Musicals like Gaudí and Just One World were played there. Alsdorf Zoo Water tower "CineTower Alsdorf" Blumenrather cross Secondary modern school Johann Heinrich Pestalozzi Blumenrath estate Kellersberger mill station Maria mine Church St. Mariae Empfängnis Middle school Marienschule Memorial Old major house Bus station Broicher mill Milestone For over a century, coal mining was the heart of Alsdorf's economy. Coal production started in 1849. In 1853, production started in the Anna coal mine of Alsdorf; this was the reason for an increase in production and workforce, this was measurable in mine Anna but not in mine Maria, closed by September 1962. The coal crisis has not spared Alsdorf, the last mine was closed in 1992. Alsdorf's biggest employer is the Cinram GmbH, with about 2,000 employees in district of Schaufenberg; this company produces up to 2 million Blu-rays and CDs daily, exported throughout Europe. The company was founded in 1975 by Warner Music and sold in 2003 to the Canadian stock corporation Cinram International.
Customers are well-known record labels and media companies like Warner Music, Twentieth Century Fox and Universal Pictures. Besides acquired companies, which either used the closeness to RWTH Aachen University or which saw the favourable location near the borders to Belgium and the Netherlands as advantage. Alsdorf is located in the heart of Europe, within 200 km of the most important economic centers of the European Union; the town lies in the center of the tri-border region of Germany / Netherlands / Belgium. The nearest airports are Cologne Bonn Airport and Düsseldorf Airport. Alsdorf has a direct connection to Bundesautobahn 4 and Bundesautobahn 44. Furthermore, Alsdorf provides a good bus system; every part of Alsdorf or Aachen is served by the buses of the local bus company. Since 2005, Alsdorf is connected to the regional train system; the railway network has extended steadily. Alsdorf has twin-city links with: Saint-Brieuc, France (1970
Aldenhoven is a municipality in the district of Düren in the state of North Rhine-Westphalia, Germany. It is located 5 km south-west of Jülich, 5 km north of Eschweiler and 20 km north-east of Aachen. Heinrich von der Mark, Bavarian lieutenant-general and minister of war Edmund Emundts Lord Mayor of Aachen Jürgen Fliege, television pastor, in the 1980s evangelical pastor in Aldenhoven Reinhold Yabo, German footballer Aldenhoven is twinned with the French town of Albert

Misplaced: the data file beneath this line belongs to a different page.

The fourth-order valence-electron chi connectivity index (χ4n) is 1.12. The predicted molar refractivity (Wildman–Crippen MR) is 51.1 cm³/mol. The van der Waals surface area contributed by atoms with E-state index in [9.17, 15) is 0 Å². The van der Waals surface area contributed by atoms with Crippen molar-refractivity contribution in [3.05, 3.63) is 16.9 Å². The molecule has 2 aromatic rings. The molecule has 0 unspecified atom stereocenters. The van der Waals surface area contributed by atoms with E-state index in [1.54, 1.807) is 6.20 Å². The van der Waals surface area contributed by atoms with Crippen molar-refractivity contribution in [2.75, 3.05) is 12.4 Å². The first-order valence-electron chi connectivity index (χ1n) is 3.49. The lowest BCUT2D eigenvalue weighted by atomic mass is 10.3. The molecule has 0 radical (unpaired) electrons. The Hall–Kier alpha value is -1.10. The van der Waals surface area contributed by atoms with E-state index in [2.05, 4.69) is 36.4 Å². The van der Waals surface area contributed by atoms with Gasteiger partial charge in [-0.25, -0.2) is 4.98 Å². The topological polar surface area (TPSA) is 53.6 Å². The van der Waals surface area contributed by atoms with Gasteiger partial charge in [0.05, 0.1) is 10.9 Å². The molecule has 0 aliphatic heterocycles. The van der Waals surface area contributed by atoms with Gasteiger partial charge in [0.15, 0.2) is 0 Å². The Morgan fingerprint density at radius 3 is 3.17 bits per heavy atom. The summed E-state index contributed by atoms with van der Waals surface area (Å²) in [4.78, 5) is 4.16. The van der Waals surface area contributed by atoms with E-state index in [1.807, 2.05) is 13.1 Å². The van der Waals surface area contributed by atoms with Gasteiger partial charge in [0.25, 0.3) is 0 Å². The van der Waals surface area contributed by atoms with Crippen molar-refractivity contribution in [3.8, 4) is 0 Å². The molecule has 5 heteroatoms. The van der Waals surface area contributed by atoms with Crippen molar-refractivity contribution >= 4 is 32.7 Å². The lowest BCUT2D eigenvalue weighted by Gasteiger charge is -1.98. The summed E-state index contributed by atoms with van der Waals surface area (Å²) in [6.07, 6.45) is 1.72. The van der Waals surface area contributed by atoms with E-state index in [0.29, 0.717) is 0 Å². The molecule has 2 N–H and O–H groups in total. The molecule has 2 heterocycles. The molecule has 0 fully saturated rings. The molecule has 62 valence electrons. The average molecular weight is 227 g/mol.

Waldkappel is a small town in the Werra-Meißner-Kreis district in northern Hesse, Germany. Waldkappel is located between Hessisch Lichtenau in the west and Eschwege in the east in the North Hesse Upland between the Meißner-Kaufunger Wald Nature Park neighbouring it to the north and the Stölzinger Gebirge in the south, in the Wehre valley. Waldkappel borders in the north on the community of Meißner, in the east on the community of Wehretal, in the south on the town of Sontra, in the southwest on the community of Cornberg and the town of Rotenburg an der Fulda and in the west on the towns of Spangenberg and Hessisch Lichtenau. Waldkappel consists of 15 districts, namely its administrative centre Waldkappel as well as Bischhausen, Eltmannsee, Gehau, Hasselbach, Kirchhosbach, Mäckelsdorf, Rodebach and Stolzhausen. Waldkappel was first mentioned in 1226 and was granted town rights in 1414; the town experienced its economic heyday in the Late Middle Ages from lying on the old trade road durch die langen Hessen, which ran from the Wetterau to Thuringia and on to Leipzig.
Bearing witness to the town’s earlier, wealthier times is a Late Gothic church standing in the middle of the community. The Thirty Years' War put an abrupt end to Waldkappel’s prosperity. In the course of municipal reform, the communities of Waldkappel, Burghofen, Gehau, Kirchhosbach, Mäckelsdorf, Rechtebach and Schemmern from the former Eschwege district merged, they were joined by Harmuthsachsen and Hasselbach from the former Witzenhausen district, as well as by Stolzhausen from the Melsungen district. In 1974, the greater community reached its full extent with the amalgamation of Eltmannsee and Hetzerode; the municipal election held on 26 March 2006 yielded the following results: Carhaix, Finistère, France Rijnwoude, South Holland, Netherlands Through Waldkappel runs Bundesstraße 7. The Autobahn A 44 is under construction. Peter Griess, industrial chemist, born in Kirchhosbach Christian Schütz, Evangelical theologian